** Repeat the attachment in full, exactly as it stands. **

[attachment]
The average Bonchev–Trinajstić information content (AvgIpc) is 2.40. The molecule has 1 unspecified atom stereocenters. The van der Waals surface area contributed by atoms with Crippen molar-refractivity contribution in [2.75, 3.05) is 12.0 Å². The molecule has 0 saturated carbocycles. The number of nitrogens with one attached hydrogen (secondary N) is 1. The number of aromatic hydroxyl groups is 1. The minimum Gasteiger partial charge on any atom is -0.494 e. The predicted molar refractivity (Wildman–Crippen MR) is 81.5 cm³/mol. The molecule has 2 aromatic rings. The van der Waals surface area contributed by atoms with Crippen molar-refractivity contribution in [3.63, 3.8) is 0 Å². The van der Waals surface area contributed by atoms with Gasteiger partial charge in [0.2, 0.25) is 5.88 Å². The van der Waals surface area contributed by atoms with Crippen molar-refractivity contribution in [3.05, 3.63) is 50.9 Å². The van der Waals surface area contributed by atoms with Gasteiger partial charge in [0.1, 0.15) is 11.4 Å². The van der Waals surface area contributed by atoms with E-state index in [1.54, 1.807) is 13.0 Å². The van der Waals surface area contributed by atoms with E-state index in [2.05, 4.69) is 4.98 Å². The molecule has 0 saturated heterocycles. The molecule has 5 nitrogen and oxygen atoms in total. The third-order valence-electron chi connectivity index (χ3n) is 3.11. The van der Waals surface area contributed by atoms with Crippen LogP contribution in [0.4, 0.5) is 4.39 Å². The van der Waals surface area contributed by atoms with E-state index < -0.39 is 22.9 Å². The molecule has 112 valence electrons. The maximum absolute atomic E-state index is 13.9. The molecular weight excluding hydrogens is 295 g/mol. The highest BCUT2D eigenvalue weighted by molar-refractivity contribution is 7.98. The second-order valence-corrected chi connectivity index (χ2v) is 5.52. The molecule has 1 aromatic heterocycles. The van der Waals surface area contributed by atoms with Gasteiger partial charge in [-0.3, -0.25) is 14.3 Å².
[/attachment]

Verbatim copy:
The average Bonchev–Trinajstić information content (AvgIpc) is 2.40. The molecule has 1 unspecified atom stereocenters. The van der Waals surface area contributed by atoms with Crippen molar-refractivity contribution in [2.75, 3.05) is 12.0 Å². The molecule has 0 saturated carbocycles. The number of nitrogens with one attached hydrogen (secondary N) is 1. The number of aromatic hydroxyl groups is 1. The minimum Gasteiger partial charge on any atom is -0.494 e. The predicted molar refractivity (Wildman–Crippen MR) is 81.5 cm³/mol. The molecule has 2 aromatic rings. The van der Waals surface area contributed by atoms with Crippen molar-refractivity contribution in [3.63, 3.8) is 0 Å². The van der Waals surface area contributed by atoms with Gasteiger partial charge in [0.2, 0.25) is 5.88 Å². The van der Waals surface area contributed by atoms with Crippen molar-refractivity contribution in [3.05, 3.63) is 50.9 Å². The van der Waals surface area contributed by atoms with Gasteiger partial charge in [0.1, 0.15) is 11.4 Å². The van der Waals surface area contributed by atoms with E-state index in [1.54, 1.807) is 13.0 Å². The van der Waals surface area contributed by atoms with E-state index in [2.05, 4.69) is 4.98 Å². The molecule has 0 saturated heterocycles. The molecule has 5 nitrogen and oxygen atoms in total. The third-order valence-electron chi connectivity index (χ3n) is 3.11. The van der Waals surface area contributed by atoms with Crippen LogP contribution in [0.4, 0.5) is 4.39 Å². The van der Waals surface area contributed by atoms with E-state index < -0.39 is 22.9 Å². The molecule has 112 valence electrons. The maximum absolute atomic E-state index is 13.9. The molecular weight excluding hydrogens is 295 g/mol. The highest BCUT2D eigenvalue weighted by molar-refractivity contribution is 7.98. The second-order valence-corrected chi connectivity index (χ2v) is 5.52. The molecule has 1 aromatic heterocycles. The van der Waals surface area contributed by atoms with Gasteiger partial charge in [-0.3, -0.25) is 14.3 Å².